— by Hannah Lee
I love listening to authors and artists talk about the creative process, so I’d looked forward to a lunch-and-talk program on Wednesday at the Gershman Y about Stars of David: Prominent Jews Talk About Being Jewish, which premiered at the Suzanne Roberts Theater on October 17th. Hurricane Sandy kept Abigail Pogrebin, its creator, from attending, but Warren Hoffman, Senior Director of Programming, ably undertook the role of interviewer for two notable Jews: Sharon Pinkenson, Executive Director of the Greater Philadelphia Film Office, and Ivy Barsky, the new Director and CEO of the National Museum of American Jewish History (NMAJH). Then we went across the street and watched an afternoon show.
More after the jump.
Under Pinkenson’s guidance, the Greater Philadelphia Film Office brought the city revenues of $3.5 billion dollars, up from $2.1 million dollars from local movie production (statistics from interview in Philly Style Magazine). Her staff of six consists of only one other Jew, but all of her employees are taught to speak Yiddish, “starting with the ‘fa’ words,” farpatshket (messed up, sloppy), fartshadet (surprised, stunned), and fartutst (confused). The majority of her childhood was spent in Levittown, so she was comfortable with a heterogenous population and she loved arguing with the Rabbi. As a single mother, she was welcomed by Rodelph Shalom, who allowed her to pay on a sliding scale and she recalls with pride the day she was able to pay dues in full. Married for 27 years to her second husband, Joe Weiss, chairman of Electronic Ink, and the grandmother of three, she beguiled Weiss to attend Rodelph Shalom, where “the Shema is optional.”
Barsky grew up on the Upper West Side of Manhattan, where every one of her neighbors voted for George McGovern, who nevertheless lost the presidential election in 1972 to Richard Nixon. Her family was not observant, but she became “a professional Jew” through the meanderings of her career– from graduate studies in Art History at the University of Pennsylvania to almost 15 years as deputy director of the Museum of Jewish Heritage in Manhattan. This background gives her an important perspective on the museum’s mission, as an educational institution for those without a strong Jewish foundation.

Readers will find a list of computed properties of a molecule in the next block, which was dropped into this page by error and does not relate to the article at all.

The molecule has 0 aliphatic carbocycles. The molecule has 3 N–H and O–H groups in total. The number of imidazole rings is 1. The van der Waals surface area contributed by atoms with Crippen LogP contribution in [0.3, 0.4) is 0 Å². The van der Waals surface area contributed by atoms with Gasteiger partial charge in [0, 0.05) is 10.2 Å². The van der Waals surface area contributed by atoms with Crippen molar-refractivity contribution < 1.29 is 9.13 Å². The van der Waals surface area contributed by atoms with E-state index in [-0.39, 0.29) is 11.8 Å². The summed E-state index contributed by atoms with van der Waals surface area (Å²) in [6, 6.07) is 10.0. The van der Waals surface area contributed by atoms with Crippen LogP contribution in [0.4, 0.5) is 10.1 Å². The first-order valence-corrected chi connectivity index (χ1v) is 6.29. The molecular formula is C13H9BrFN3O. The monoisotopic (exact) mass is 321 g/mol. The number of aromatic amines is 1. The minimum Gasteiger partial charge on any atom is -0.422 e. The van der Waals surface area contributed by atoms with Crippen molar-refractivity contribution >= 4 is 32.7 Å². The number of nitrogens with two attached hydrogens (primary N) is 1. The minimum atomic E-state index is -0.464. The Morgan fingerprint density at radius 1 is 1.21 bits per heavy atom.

A summa cum laude graduate of Yale University and the daughter of Letty Cottin Pogrebin (the co-founder of Ms. Magazine), Pogrebin published her book, Stars of David, in 2005 (by Doubleday) in which she turned own confusion about her identity as a Jew into an ad-hoc sociological study, reaching out to prominent Jews. The musical production has a small cast of five– Nancy Balbirer as Narrator; Alex Brightman, Joanna Glushak, Brad Oscar, and Donna Vivino– who channel the spirit of a cross-section of influential Jews from Kenneth Cole to Norman Lear to Gloria Steinman.
My two favorite numbers were both by Vivino, in which she sang of the alienation felt by “Ruth Bader Ginsburg” in being excluded from the minyan for reciting Kaddish after the death of her mother (the day before her graduation from high school) and the way “Fran Drescher” dealt with enduring ethnic stereotyping in her acting career. Other numbers were not as effective as when “Edgar Bronfman,” prompted by his 5-year-old granddaughter’s question, “Who is God,” committed himself to the study of Talmud. An uplifting liberal message is offered by “Tony Kushner” who noted being Jewish (and being persecuted for it) was good practice for being gay and that the Jewish people have a big enough house with a room for everyone.
With our township schools closed from the aftermath of Hurricane Sandy, I brought along my teen daughter along and we were both surprised that she enjoyed herself! Stars of David will play through November 18th; tickets may be ordered through The Philadelphia Theatre Company.
Today USCJ is coordinating a Global Sh’ma FlashMob in support of Jewish pluralism in the face of the arrest of Anat Hoffman for chanting the Shema at the Kotel. Those in the states are timed to those held today in Israel.